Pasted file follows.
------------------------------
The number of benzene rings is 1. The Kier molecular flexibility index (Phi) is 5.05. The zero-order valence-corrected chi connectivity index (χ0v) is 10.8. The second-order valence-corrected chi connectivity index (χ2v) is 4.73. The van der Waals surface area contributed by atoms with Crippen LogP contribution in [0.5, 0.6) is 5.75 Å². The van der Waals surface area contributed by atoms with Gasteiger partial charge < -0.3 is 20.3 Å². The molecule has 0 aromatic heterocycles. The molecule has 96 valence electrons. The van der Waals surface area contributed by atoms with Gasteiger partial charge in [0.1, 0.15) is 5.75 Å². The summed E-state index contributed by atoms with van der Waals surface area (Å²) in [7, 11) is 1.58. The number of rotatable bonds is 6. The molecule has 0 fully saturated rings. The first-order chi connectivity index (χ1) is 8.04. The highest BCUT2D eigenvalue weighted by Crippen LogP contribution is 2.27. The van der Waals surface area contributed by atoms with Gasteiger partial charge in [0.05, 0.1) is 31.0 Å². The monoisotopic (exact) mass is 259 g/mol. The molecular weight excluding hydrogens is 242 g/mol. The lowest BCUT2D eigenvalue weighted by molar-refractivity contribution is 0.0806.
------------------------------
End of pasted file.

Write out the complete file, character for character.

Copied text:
The number of benzene rings is 1. The Kier molecular flexibility index (Phi) is 5.05. The zero-order valence-corrected chi connectivity index (χ0v) is 10.8. The second-order valence-corrected chi connectivity index (χ2v) is 4.73. The van der Waals surface area contributed by atoms with Crippen LogP contribution in [0.5, 0.6) is 5.75 Å². The van der Waals surface area contributed by atoms with Gasteiger partial charge < -0.3 is 20.3 Å². The molecule has 0 aromatic heterocycles. The molecule has 96 valence electrons. The van der Waals surface area contributed by atoms with Gasteiger partial charge in [0.1, 0.15) is 5.75 Å². The summed E-state index contributed by atoms with van der Waals surface area (Å²) in [7, 11) is 1.58. The number of rotatable bonds is 6. The molecule has 0 fully saturated rings. The first-order chi connectivity index (χ1) is 8.04. The highest BCUT2D eigenvalue weighted by Crippen LogP contribution is 2.27. The van der Waals surface area contributed by atoms with Gasteiger partial charge in [0.05, 0.1) is 31.0 Å². The monoisotopic (exact) mass is 259 g/mol. The molecular weight excluding hydrogens is 242 g/mol. The lowest BCUT2D eigenvalue weighted by molar-refractivity contribution is 0.0806.